Here Syedur Rahman of business crime solicitors Rahman Ravelli questions the effectiveness of big fines and the likelihood of criminal prosecutions in the future.
Standard Chartered has hit the headlines for the size of the fines imposed on it on both sides of the Atlantic.
But behind all the big numbers and the column inches it is hard not to wonder if such a costly slap on the wrists is now being viewed by the big banks as nothing more than the cost of doing big business.
Standard Chartered has been ordered to pay a total of $1.1 billion by US and UK authorities to settle allegations of poor money laundering controls and sanctions breaching. It is paying $947M to American agencies over allegations that it violated sanctions against six countries and has been fined £102M by the UK’s Financial Conduct Authority (FCA) for anti-money-laundering breaches; including shortcomings in its counter-terrorism finance controls in the Middle East.
These fines had been expected. Standard Chartered said two months before the fines were imposed that it had put $900M aside to cover them. But this isn’t the first time that Standard and Chartered has had to pay out for its wrongdoing.
Seven years ago, it paid a $667M fine in the US. Like its latest US penalty, it related to alleged sanctions breaches. At the time, it also entered into a deferred prosecution agreement (DPA) with the US Department of Justice and the New York county district attorney’s office over Iranian sanctions breaches beyond 2007. That DPA would have expired by now but has been extended until April 2021 in the wake of the latest allegations.
Will this be the end of Standard Chartered’s problems and the start of a new allegation-free era? It is hard to believe so. But it is fair to point out that it is not the only bank to be hit by huge fines for wrongdoing and then be found to be repeating its illegal behaviour. Which is why it is hard to believe that fines are having any real impact on the way that some of the biggest banks function. If they are prepared to keep paying the fines and / or giving assurances about keeping to the terms of a DPA while reaping the benefits of breaking the law it is hard to see the cycle of behaviour changing.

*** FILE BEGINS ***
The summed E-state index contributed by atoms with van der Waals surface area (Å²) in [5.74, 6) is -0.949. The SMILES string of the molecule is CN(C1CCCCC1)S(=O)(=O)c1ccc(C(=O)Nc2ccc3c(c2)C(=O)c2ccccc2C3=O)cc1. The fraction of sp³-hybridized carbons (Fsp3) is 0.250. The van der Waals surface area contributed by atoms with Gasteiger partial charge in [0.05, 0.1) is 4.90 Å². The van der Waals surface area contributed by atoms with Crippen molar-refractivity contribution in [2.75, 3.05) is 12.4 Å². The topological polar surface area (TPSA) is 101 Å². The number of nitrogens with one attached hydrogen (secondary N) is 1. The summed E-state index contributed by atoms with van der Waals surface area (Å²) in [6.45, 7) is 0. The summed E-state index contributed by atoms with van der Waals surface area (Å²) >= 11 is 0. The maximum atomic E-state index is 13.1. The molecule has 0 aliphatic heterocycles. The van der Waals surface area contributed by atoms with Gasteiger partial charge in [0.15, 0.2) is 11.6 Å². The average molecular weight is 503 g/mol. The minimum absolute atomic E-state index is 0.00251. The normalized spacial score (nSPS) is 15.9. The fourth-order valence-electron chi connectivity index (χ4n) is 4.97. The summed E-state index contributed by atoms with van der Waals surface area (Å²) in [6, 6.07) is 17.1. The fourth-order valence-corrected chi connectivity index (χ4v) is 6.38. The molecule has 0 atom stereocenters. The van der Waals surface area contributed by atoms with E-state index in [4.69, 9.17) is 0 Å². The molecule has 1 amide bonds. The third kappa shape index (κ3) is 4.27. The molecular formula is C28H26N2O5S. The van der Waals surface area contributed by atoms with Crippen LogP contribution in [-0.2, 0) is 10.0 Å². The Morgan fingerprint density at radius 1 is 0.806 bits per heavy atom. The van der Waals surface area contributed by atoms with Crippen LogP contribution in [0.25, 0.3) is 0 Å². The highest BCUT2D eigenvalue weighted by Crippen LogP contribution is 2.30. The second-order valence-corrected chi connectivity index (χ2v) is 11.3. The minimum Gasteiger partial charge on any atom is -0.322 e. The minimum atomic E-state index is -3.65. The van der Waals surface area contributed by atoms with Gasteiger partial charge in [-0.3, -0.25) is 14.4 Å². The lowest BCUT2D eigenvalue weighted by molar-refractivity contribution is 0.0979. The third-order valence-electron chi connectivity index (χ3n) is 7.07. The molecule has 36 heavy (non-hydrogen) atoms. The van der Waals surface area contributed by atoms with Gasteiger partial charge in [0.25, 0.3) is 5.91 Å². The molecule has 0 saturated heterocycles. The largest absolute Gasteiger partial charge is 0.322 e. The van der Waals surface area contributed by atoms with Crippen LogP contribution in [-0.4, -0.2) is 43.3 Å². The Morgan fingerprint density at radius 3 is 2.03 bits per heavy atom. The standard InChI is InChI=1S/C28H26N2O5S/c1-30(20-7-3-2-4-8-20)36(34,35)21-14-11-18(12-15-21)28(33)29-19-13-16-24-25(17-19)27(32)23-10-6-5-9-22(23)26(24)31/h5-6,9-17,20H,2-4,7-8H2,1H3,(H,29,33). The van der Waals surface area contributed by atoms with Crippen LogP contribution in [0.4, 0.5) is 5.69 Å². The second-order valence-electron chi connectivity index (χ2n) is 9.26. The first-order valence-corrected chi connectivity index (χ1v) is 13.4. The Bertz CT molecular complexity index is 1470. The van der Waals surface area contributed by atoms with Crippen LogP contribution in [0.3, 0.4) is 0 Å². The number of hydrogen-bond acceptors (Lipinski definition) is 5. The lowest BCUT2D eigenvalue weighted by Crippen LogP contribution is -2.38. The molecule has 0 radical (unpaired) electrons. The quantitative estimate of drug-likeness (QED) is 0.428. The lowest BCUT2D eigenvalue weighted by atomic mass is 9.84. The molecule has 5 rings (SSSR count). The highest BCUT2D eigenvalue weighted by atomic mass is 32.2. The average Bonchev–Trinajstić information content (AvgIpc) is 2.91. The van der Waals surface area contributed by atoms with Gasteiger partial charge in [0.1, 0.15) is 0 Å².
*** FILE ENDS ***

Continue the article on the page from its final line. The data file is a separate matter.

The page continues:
Let’s be clear, any failure by Standard Chartered to abide by the terms of its DPA could see it facing criminal prosecution. And any bank’s weak approach to money laundering is now increasingly likely to be pounced on by the authorities. The Standard Chartered investigation was a co-ordinated multi-jurisdictional effort by the FCA, the US agencies and the United Arab Emirates. And while Standard Chartered’s full cooperation with the FCA saw it receive a 30% discount on its fine, relying on cooperation to gain a lesser punishment cannot be viewed as a safe approach.
The authorities around the world that investigate the activities of banks and other financial institutions are now more coordinated than ever. They have more legal powers than ever before and are unlikely to be reluctant to use them against those in the financial marketplace that come to be seen as repeat offenders.
There is no clear indication or evidence that the era of big fines may be about to pass or that the authorities are set to view convictions as a more effective deterrent to financial crime than hefty financial penalties. There may also be difficulties when it comes to corporate liability which, in the UK, requires proof that those involved in the wrongdoing are sufficiently senior to be considered the ‘controlling mind and will’ of the company.
But if fines continue to be ineffective in curbing the behaviour of certain banks it can surely only be a matter of time before the authorities rethink their approach to enforcement.